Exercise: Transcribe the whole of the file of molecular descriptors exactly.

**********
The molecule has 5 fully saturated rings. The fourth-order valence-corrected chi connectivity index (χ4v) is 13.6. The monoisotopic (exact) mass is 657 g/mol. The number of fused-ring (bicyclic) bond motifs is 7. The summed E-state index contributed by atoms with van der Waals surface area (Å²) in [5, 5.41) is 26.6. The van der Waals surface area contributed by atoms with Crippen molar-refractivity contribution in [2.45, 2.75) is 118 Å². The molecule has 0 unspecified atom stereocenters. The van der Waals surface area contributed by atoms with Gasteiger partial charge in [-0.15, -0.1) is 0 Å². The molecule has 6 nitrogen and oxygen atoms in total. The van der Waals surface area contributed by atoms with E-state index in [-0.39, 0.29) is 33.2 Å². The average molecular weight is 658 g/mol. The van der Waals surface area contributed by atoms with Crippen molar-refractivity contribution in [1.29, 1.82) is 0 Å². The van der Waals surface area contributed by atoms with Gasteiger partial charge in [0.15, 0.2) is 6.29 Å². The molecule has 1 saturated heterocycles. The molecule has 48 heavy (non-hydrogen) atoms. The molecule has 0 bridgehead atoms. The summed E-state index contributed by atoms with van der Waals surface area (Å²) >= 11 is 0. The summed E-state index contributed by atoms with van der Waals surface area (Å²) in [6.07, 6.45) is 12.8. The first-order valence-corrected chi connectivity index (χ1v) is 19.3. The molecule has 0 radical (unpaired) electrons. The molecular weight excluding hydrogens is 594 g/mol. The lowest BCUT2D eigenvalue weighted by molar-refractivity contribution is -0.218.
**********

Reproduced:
The molecule has 5 fully saturated rings. The fourth-order valence-corrected chi connectivity index (χ4v) is 13.6. The monoisotopic (exact) mass is 657 g/mol. The number of fused-ring (bicyclic) bond motifs is 7. The summed E-state index contributed by atoms with van der Waals surface area (Å²) in [5, 5.41) is 26.6. The van der Waals surface area contributed by atoms with Crippen molar-refractivity contribution in [2.45, 2.75) is 118 Å². The molecule has 0 unspecified atom stereocenters. The van der Waals surface area contributed by atoms with Gasteiger partial charge in [-0.15, -0.1) is 0 Å². The molecule has 6 nitrogen and oxygen atoms in total. The van der Waals surface area contributed by atoms with E-state index in [-0.39, 0.29) is 33.2 Å². The average molecular weight is 658 g/mol. The van der Waals surface area contributed by atoms with Crippen molar-refractivity contribution in [1.29, 1.82) is 0 Å². The van der Waals surface area contributed by atoms with Gasteiger partial charge in [0.15, 0.2) is 6.29 Å². The molecule has 1 saturated heterocycles. The molecule has 48 heavy (non-hydrogen) atoms. The molecule has 0 bridgehead atoms. The summed E-state index contributed by atoms with van der Waals surface area (Å²) >= 11 is 0. The summed E-state index contributed by atoms with van der Waals surface area (Å²) in [6.07, 6.45) is 12.8. The first-order valence-corrected chi connectivity index (χ1v) is 19.3. The molecule has 0 radical (unpaired) electrons. The molecular weight excluding hydrogens is 594 g/mol. The lowest BCUT2D eigenvalue weighted by molar-refractivity contribution is -0.218.